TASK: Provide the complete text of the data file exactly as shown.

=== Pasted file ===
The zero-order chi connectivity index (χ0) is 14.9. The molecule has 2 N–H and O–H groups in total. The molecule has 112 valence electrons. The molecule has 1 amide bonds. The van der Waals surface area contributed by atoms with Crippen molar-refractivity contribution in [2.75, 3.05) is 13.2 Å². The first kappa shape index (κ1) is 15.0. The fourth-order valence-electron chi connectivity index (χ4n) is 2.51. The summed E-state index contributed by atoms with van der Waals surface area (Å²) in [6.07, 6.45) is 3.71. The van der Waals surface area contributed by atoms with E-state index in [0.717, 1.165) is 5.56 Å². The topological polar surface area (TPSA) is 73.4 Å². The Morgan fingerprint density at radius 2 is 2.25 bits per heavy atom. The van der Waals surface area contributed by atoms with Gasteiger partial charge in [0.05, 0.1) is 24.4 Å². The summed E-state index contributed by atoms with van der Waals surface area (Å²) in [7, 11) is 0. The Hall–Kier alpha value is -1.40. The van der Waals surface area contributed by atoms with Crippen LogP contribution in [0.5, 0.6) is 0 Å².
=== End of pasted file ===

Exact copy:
The zero-order chi connectivity index (χ0) is 14.9. The molecule has 2 N–H and O–H groups in total. The molecule has 112 valence electrons. The molecule has 1 amide bonds. The van der Waals surface area contributed by atoms with Crippen molar-refractivity contribution in [2.75, 3.05) is 13.2 Å². The first kappa shape index (κ1) is 15.0. The fourth-order valence-electron chi connectivity index (χ4n) is 2.51. The summed E-state index contributed by atoms with van der Waals surface area (Å²) in [6.07, 6.45) is 3.71. The van der Waals surface area contributed by atoms with E-state index in [0.717, 1.165) is 5.56 Å². The topological polar surface area (TPSA) is 73.4 Å². The Morgan fingerprint density at radius 2 is 2.25 bits per heavy atom. The van der Waals surface area contributed by atoms with Gasteiger partial charge in [0.05, 0.1) is 24.4 Å². The summed E-state index contributed by atoms with van der Waals surface area (Å²) in [7, 11) is 0. The Hall–Kier alpha value is -1.40. The van der Waals surface area contributed by atoms with Crippen LogP contribution in [0.5, 0.6) is 0 Å².